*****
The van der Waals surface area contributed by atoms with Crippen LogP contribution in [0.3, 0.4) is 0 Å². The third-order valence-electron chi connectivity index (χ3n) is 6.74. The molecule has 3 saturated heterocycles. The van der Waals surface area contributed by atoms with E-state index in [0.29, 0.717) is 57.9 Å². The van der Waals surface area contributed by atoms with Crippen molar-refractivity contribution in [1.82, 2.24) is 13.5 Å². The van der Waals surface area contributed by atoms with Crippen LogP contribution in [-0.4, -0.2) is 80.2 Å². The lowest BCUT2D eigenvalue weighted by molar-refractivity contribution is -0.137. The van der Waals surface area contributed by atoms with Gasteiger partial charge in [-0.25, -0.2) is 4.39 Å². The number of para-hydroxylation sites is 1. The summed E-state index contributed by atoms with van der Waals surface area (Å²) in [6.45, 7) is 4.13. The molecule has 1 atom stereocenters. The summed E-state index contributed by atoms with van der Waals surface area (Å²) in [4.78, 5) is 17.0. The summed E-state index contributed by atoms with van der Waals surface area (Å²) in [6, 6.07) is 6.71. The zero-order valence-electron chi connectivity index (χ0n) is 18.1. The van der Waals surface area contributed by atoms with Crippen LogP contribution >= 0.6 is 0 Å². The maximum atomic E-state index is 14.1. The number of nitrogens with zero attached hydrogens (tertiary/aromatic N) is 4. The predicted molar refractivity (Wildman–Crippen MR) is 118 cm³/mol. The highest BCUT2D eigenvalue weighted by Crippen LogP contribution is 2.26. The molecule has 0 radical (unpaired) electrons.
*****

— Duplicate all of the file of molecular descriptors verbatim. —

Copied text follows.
The van der Waals surface area contributed by atoms with Crippen LogP contribution in [0.3, 0.4) is 0 Å². The third-order valence-electron chi connectivity index (χ3n) is 6.74. The molecule has 3 saturated heterocycles. The van der Waals surface area contributed by atoms with E-state index in [0.29, 0.717) is 57.9 Å². The van der Waals surface area contributed by atoms with Crippen molar-refractivity contribution in [1.82, 2.24) is 13.5 Å². The van der Waals surface area contributed by atoms with Crippen LogP contribution in [-0.4, -0.2) is 80.2 Å². The lowest BCUT2D eigenvalue weighted by molar-refractivity contribution is -0.137. The van der Waals surface area contributed by atoms with Gasteiger partial charge in [-0.25, -0.2) is 4.39 Å². The number of para-hydroxylation sites is 1. The summed E-state index contributed by atoms with van der Waals surface area (Å²) in [6.45, 7) is 4.13. The molecule has 1 atom stereocenters. The summed E-state index contributed by atoms with van der Waals surface area (Å²) in [4.78, 5) is 17.0. The summed E-state index contributed by atoms with van der Waals surface area (Å²) in [6, 6.07) is 6.71. The zero-order valence-electron chi connectivity index (χ0n) is 18.1. The van der Waals surface area contributed by atoms with Crippen LogP contribution >= 0.6 is 0 Å². The maximum atomic E-state index is 14.1. The number of nitrogens with zero attached hydrogens (tertiary/aromatic N) is 4. The predicted molar refractivity (Wildman–Crippen MR) is 118 cm³/mol. The highest BCUT2D eigenvalue weighted by Crippen LogP contribution is 2.26. The molecule has 0 radical (unpaired) electrons.